A mutant form of a meek microbe deals a gutsy blow to colon cancer, University of Florida scientists have discovered. The special bacteria halted abnormal inflammation, reduced precancerous growths and reversed progression of severe cancerous lesions in the large intestines of mice. The findings appear June 11 in the Proceedings of the National Academy of Sciences.
“We have demonstrated that our bacterial treatment can take on established colon cancer,” said principal investigator Mansour Mohamadzadeh, Ph.D., a professor in the UF College of Veterinary Medicine department of infectious diseases and pathology and a faculty member in the UF College of Medicine division of gastroenterology, hepatology and nutrition in the department of medicine. “This is huge, because people don’t come to you 10 years before they have colon cancer saying, ‘I may get colon cancer, can you treat me?’ They come to you and say, ‘I have colon cancer.’”
For years researchers have understood that uncontrolled inflammation in the large intestine can result in various diseases, including colon cancer and inflammatory bowel diseases such as ulcerative colitis. The new study focused on understanding how to curb immune system processes in the gut that lead to harmful inflammation. Resulting treatments could work not just for diseases of the digestive tract, but also for other conditions such as diabetes and Sjögrens syndrome in which inflammation plays a major role.
Some inflammation in the gut is a good thing, as it serves to keep the body’s immune system in tip-top, disease-fighting shape. But under stress, the immune system overreacts with a cascade of inflammation-causing reactions. That can lead to afflictions in which the immune system attacks instead of protects the body. It can even cause colon cancer, which kills more than 50,000 Americans every year and is one of the nation’s leading causes of cancer deaths, according to the National Institutes of Health.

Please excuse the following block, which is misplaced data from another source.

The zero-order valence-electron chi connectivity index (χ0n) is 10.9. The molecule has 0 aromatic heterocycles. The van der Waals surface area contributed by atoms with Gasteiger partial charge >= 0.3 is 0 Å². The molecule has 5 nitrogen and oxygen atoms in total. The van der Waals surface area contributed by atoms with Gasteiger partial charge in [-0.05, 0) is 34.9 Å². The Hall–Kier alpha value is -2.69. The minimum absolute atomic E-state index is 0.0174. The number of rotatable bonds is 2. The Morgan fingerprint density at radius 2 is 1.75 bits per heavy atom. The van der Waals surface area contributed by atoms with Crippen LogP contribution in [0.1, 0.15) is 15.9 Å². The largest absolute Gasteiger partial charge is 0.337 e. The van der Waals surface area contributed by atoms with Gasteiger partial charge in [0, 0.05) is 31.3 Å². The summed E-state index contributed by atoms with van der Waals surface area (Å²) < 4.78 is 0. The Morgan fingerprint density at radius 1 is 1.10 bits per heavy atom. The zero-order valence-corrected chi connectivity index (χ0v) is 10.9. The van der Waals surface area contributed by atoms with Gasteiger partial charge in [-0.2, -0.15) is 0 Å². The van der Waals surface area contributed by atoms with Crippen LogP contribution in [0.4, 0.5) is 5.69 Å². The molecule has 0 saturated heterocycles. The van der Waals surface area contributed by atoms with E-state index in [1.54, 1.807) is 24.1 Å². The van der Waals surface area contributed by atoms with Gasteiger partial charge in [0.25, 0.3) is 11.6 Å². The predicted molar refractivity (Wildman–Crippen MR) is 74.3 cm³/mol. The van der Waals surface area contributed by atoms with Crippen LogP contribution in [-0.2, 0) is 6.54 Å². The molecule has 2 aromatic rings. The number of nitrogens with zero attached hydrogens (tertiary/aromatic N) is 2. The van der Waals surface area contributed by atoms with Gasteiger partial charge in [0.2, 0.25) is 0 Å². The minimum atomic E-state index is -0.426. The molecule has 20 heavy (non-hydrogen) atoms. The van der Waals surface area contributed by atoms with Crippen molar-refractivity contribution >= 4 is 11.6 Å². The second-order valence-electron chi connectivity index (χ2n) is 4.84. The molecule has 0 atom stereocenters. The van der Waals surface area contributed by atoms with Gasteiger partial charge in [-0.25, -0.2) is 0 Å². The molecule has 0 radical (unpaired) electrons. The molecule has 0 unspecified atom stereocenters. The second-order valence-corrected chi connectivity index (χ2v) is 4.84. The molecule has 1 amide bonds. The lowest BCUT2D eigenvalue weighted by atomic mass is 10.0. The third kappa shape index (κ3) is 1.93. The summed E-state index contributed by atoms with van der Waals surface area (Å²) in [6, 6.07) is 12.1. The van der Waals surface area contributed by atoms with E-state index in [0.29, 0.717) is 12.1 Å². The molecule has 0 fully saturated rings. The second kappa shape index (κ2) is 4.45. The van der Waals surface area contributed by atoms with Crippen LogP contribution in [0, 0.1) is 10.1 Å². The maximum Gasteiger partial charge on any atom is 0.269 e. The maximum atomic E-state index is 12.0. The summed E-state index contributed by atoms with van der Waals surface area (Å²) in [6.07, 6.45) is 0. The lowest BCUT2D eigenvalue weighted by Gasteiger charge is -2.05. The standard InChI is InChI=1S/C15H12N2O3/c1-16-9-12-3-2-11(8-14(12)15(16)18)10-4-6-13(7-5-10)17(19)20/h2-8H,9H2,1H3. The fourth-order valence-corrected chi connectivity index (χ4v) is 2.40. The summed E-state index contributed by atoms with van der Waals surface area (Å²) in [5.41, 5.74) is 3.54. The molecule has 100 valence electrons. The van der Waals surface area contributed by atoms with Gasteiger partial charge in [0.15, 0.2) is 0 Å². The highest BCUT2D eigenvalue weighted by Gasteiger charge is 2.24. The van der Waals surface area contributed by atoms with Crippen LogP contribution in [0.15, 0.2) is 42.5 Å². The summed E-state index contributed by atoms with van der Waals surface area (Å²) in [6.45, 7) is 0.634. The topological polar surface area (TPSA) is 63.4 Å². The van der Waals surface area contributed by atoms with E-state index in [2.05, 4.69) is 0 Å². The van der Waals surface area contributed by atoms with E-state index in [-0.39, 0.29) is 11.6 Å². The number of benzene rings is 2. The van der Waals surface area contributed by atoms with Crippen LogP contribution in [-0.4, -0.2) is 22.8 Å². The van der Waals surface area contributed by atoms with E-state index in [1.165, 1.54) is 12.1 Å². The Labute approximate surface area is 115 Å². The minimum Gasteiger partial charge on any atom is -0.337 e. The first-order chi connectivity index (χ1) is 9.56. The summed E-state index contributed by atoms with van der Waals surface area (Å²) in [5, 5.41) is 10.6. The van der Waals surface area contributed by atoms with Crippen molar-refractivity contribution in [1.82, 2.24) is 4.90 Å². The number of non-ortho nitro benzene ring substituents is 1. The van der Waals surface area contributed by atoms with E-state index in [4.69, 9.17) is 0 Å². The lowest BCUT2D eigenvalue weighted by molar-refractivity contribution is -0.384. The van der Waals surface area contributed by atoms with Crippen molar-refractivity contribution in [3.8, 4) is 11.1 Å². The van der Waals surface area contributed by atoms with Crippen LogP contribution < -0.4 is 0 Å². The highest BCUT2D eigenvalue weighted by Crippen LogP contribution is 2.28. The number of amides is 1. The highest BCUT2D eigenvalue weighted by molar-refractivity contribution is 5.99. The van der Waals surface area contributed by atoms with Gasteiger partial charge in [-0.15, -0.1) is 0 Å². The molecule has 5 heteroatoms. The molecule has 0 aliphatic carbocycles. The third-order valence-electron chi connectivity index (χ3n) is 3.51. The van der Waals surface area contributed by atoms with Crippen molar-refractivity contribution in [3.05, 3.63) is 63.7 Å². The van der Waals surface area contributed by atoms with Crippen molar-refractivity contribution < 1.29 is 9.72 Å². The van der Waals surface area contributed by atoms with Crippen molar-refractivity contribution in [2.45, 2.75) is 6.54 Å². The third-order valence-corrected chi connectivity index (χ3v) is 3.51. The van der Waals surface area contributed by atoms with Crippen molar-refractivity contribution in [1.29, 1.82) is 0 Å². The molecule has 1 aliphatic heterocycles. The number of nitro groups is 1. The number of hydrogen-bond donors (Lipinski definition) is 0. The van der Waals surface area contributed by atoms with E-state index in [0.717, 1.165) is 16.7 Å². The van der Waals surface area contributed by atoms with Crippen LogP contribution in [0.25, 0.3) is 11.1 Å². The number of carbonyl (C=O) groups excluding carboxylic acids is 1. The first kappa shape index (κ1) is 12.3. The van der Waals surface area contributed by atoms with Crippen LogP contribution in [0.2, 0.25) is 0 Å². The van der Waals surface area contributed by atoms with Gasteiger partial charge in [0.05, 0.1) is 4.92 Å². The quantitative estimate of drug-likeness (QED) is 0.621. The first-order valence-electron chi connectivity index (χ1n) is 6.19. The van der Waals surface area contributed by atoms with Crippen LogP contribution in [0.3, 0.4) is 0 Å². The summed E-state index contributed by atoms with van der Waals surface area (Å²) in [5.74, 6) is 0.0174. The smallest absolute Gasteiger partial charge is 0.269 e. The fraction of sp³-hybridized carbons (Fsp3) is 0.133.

Mohamadzadeh, a member of the UF Shands Cancer Center and the UF Emerging Pathogens Institute, and colleagues previously demonstrated that a genetically modified form of the beneficial bacterium Lactobacillus acidophilus can bring overactive immune responses back to normal. They have now found that proteins on the surface of the bacteria can act on the immune system to either cause inflammation in the gut or tune it down.
The researchers removed an inflammation-causing gene from the bacterium, and the result was a form of the bacteria that was even better at controlling disease-causing inflammation. Moreover, mice with severe cases of polyps and cancerous intestinal lesions that were fed the modified bacteria had significantly reduced numbers of colon polyps compared with untreated mice, and showed no signs of active colon cancer or disease-causing inflammation.
“This is a major discovery that defines how ‘healthy’ microbes function in the gut,” said Eugene B. Chang, M.D., the Martin Boyer professor of medicine at the University of Chicago Knapp Center for Biomedical Discovery. Chang was not involved in the UF study. “This has far-reaching implications for the development of therapies derived from microbes that can treat many types of complex immune and digestive disorders.”
The modified bacteria are easy and cost-effective to produce. Mohamadzadeh anticipates that a treatment for humans could be a pill that can be taken by mouth. Patients could receive the beneficial bacterial treatment in combination with surgery or other therapies.
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